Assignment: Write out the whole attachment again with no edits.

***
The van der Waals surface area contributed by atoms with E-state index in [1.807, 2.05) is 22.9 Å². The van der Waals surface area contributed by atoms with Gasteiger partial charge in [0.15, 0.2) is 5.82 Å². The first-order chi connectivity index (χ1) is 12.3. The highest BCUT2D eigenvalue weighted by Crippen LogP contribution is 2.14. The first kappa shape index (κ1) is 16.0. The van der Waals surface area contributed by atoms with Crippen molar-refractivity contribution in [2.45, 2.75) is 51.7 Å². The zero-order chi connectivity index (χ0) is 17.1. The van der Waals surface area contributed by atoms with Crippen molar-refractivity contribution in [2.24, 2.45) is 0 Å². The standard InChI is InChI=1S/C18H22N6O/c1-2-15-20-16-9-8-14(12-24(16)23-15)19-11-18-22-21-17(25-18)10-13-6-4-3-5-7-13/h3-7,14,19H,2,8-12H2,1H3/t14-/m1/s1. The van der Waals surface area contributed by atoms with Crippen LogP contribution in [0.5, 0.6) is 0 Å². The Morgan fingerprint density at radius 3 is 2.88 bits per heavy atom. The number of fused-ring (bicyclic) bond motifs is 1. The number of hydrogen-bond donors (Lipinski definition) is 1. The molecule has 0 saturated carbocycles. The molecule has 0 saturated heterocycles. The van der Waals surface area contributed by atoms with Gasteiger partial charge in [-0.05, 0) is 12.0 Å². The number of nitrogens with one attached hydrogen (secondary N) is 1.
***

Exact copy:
The van der Waals surface area contributed by atoms with E-state index in [1.807, 2.05) is 22.9 Å². The van der Waals surface area contributed by atoms with Gasteiger partial charge in [0.15, 0.2) is 5.82 Å². The first-order chi connectivity index (χ1) is 12.3. The highest BCUT2D eigenvalue weighted by Crippen LogP contribution is 2.14. The first kappa shape index (κ1) is 16.0. The van der Waals surface area contributed by atoms with Crippen molar-refractivity contribution in [2.45, 2.75) is 51.7 Å². The zero-order chi connectivity index (χ0) is 17.1. The van der Waals surface area contributed by atoms with Crippen molar-refractivity contribution in [2.24, 2.45) is 0 Å². The standard InChI is InChI=1S/C18H22N6O/c1-2-15-20-16-9-8-14(12-24(16)23-15)19-11-18-22-21-17(25-18)10-13-6-4-3-5-7-13/h3-7,14,19H,2,8-12H2,1H3/t14-/m1/s1. The van der Waals surface area contributed by atoms with Crippen LogP contribution in [0.5, 0.6) is 0 Å². The Morgan fingerprint density at radius 3 is 2.88 bits per heavy atom. The number of fused-ring (bicyclic) bond motifs is 1. The number of hydrogen-bond donors (Lipinski definition) is 1. The molecule has 0 saturated carbocycles. The molecule has 0 saturated heterocycles. The van der Waals surface area contributed by atoms with Gasteiger partial charge in [-0.05, 0) is 12.0 Å². The number of nitrogens with one attached hydrogen (secondary N) is 1.